Passing data examples

Example #1: Create a generic "asynchronous eval()"

The following example shows how to use a worker in order to execute asynchronously any JavaScript code allowed in a Worker, through eval() within the worker:

// Syntax: asyncEval(code[, listener])

var asyncEval = (function () {

  var aListeners = [], oParser = new Worker("data:text/javascript;charset=US-ASCII,");

  oParser.onmessage = function (oEvent) {
    if (aListeners[]) { aListeners[](; }
    delete aListeners[];

  return function (sCode, fListener) {
    aListeners.push(fListener || null);
      "id": aListeners.length - 1,
      "code": sCode


(Note the data url is equivalent to a network request with the following response:)

onmessage = function (oEvent) {
		"evaluated": eval(

Sample usage:

// asynchronous alert message...
asyncEval("3 + 2", function (sMessage) {
    alert("3 + 2 = " + sMessage);

// asynchronous print message...
asyncEval("\"Hello World!!!\"", function (sHTML) {

// asynchronous void...
asyncEval("(function () {\n\tvar oReq = new XMLHttpRequest();\n\\"get\", \"\", false);\n\toReq.send(null);\n\treturn oReq.responseText;\n})()");

Example #2: Advanced passing JSON Data and creating a switching system

If you have to pass some complex data and have to call many different functions both in the main page and in the Worker, you can create a system like the following.

example.html (the main page):

<!doctype html>
<meta charset="UTF-8"  />
<title>MDN Example - Queryable worker</title>
<script type="text/javascript">
    QueryableWorker instances methods:
     * sendQuery(queryable function name, argument to pass 1, argument to pass 2, etc. etc): calls a Worker's queryable function
     * postMessage(string or JSON Data): see Worker.prototype.postMessage()
     * terminate(): terminates the Worker
     * addListener(name, function): adds a listener
     * removeListener(name): removes a listener
    QueryableWorker instances properties:
     * defaultListener: the default listener executed only when the Worker calls the postMessage() function directly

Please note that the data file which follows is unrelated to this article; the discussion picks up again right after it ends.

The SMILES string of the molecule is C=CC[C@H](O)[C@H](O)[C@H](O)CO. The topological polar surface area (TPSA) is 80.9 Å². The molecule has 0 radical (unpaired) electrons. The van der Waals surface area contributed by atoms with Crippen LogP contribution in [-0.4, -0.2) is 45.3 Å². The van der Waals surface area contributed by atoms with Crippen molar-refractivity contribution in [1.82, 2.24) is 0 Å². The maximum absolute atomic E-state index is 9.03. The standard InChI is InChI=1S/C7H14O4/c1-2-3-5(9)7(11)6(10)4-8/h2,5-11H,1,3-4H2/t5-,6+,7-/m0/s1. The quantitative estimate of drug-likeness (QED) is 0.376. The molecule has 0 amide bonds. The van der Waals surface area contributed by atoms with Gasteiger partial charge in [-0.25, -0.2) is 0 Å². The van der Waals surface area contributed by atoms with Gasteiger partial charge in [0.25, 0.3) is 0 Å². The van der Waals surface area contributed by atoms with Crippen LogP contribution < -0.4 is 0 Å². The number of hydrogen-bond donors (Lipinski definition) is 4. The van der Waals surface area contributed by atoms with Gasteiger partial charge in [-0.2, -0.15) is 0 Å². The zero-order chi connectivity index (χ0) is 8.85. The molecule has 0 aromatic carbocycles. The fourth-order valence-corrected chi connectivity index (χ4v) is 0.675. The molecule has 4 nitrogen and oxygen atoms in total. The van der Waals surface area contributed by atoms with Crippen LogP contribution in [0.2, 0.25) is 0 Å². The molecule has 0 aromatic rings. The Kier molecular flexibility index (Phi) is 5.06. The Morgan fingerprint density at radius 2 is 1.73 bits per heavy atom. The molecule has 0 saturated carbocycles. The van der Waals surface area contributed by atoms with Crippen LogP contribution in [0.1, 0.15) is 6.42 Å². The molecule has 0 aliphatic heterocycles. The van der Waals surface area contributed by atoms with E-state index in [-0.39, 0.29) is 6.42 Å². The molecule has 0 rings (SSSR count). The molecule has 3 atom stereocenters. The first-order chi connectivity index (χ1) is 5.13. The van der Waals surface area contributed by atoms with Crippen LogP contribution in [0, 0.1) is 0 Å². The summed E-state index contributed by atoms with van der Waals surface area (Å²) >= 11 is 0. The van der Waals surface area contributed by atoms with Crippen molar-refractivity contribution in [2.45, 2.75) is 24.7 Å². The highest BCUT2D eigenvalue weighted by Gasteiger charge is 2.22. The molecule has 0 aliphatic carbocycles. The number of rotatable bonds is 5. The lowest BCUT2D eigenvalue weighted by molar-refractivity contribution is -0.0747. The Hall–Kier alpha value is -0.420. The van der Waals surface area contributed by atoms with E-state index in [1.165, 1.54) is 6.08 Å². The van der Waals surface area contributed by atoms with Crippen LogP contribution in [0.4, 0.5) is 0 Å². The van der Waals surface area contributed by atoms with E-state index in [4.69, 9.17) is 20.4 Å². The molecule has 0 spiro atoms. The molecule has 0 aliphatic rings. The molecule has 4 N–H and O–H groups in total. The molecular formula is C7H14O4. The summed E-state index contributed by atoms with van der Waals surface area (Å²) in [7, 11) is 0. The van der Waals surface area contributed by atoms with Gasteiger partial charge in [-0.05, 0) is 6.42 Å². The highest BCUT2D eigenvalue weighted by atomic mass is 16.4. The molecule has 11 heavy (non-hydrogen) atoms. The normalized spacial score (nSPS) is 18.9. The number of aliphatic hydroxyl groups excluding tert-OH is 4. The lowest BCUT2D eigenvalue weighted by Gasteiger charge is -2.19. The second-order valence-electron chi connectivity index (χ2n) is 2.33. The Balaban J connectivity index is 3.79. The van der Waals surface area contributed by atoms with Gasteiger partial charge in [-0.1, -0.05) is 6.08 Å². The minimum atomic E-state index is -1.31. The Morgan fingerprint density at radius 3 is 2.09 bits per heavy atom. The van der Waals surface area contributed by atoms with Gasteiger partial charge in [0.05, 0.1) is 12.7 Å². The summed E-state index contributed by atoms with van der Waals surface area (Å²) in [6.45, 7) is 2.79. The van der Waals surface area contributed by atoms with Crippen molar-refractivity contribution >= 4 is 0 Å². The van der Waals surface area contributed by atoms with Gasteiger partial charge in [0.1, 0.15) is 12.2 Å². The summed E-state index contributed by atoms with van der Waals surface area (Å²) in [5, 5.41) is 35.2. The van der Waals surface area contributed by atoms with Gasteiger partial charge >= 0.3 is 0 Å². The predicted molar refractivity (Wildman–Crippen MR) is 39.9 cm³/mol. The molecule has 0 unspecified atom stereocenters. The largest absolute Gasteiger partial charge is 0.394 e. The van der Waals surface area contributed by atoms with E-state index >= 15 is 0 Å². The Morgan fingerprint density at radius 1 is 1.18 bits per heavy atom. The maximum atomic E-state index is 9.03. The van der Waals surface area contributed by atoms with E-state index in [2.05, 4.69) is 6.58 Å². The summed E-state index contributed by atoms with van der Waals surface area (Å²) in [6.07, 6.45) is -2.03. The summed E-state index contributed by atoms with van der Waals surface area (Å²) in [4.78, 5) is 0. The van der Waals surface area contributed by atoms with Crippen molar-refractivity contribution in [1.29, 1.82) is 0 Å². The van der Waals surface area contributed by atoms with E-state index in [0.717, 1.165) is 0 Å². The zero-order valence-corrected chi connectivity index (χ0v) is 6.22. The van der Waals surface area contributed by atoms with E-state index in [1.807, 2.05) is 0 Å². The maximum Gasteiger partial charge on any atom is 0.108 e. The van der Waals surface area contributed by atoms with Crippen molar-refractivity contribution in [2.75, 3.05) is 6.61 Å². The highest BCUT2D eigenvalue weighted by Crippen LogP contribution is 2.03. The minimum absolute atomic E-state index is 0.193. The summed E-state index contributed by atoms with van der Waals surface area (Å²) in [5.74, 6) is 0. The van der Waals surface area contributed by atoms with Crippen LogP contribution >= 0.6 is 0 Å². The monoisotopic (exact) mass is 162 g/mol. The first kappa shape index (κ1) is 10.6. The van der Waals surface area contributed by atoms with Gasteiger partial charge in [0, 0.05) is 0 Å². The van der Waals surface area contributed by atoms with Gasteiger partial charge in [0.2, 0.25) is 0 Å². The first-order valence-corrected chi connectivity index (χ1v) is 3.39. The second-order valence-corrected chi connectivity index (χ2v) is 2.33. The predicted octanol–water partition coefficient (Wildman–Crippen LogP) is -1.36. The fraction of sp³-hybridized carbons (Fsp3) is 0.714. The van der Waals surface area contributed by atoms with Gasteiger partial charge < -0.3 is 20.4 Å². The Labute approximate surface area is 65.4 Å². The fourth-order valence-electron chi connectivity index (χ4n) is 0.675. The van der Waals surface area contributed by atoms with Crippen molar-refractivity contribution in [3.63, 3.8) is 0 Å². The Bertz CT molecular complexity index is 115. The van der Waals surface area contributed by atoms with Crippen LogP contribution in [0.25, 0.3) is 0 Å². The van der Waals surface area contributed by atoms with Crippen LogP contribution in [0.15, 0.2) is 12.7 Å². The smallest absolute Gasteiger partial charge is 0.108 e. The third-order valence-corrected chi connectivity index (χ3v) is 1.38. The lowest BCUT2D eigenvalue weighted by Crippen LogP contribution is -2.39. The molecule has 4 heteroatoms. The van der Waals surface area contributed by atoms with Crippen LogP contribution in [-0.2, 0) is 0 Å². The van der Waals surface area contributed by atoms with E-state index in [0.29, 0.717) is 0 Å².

function QueryableWorker (sURL, fDefListener, fOnError) {
    var oInstance = this, oWorker = new Worker(sURL), oListeners = {};
    this.defaultListener = fDefListener || function () {};
    oWorker.onmessage = function (oEvent) {
      if ( instanceof Object &&"vo42t30") &&"rnb93qh")) {
      } else {,;
    if (fOnError) { oWorker.onerror = fOnError; }
    this.sendQuery = function (/* queryable function name, argument to pass 1, argument to pass 2, etc. etc */) {
      if (arguments.length < 1) { throw new TypeError("QueryableWorker.sendQuery - not enough arguments"); return; }
      oWorker.postMessage({ "bk4e1h0": arguments[0], "ktp3fm1":, 1) });
    this.postMessage = function (vMsg) {
      //I just think there is no need to use call() method
      //how about just oWorker.postMessage(vMsg);
      //the same situation with terminate
      //well,just a little faster,no search up the prototye chain, vMsg);
    this.terminate = function () {;
    this.addListener = function (sName, fListener) {
      oListeners[sName] = fListener;
    this.removeListener = function (sName) {
      delete oListeners[sName];

  // your custom "queryable" worker
  var oMyTask = new QueryableWorker("my_task.js" /* , yourDefaultMessageListenerHere [optional], yourErrorListenerHere [optional] */);

  // your custom "listeners"

  oMyTask.addListener("printSomething", function (nResult) {
    document.getElementById("firstLink").parentNode.appendChild(document.createTextNode(" The difference is " + nResult + "!"));

  oMyTask.addListener("alertSomething", function (nDeltaT, sUnit) {
    alert("Worker waited for " + nDeltaT + " " + sUnit + " :-)");
    <li><a id="firstLink" href="javascript:oMyTask.sendQuery('getDifference', 5, 3);">What is the difference between 5 and 3?</a></li>
    <li><a href="javascript:oMyTask.sendQuery('waitSomething');">Wait 3 seconds</a></li>
    <li><a href="javascript:oMyTask.terminate();">terminate() the Worker</a></li>

my_task.js (the worker):

// your custom PRIVATE functions

function myPrivateFunc1 () {
  // do something

function myPrivateFunc2 () {
  // do something

// etc. etc.

// your custom PUBLIC functions (i.e. queryable from the main page)

var queryableFunctions = {
  // example #1: get the difference between two numbers:
  getDifference: function (nMinuend, nSubtrahend) {
      reply("printSomething", nMinuend - nSubtrahend);
  // example #2: wait three seconds
  waitSomething: function () {
      setTimeout(function() { reply("alertSomething", 3, "seconds"); }, 3000);

// system functions

function defaultQuery (vMsg) {
  // your default PUBLIC function executed only when main page calls the queryableWorker.postMessage() method directly
  // do something

function reply (/* listener name, argument to pass 1, argument to pass 2, etc. etc */) {
  if (arguments.length < 1) { throw new TypeError("reply - not enough arguments"); return; }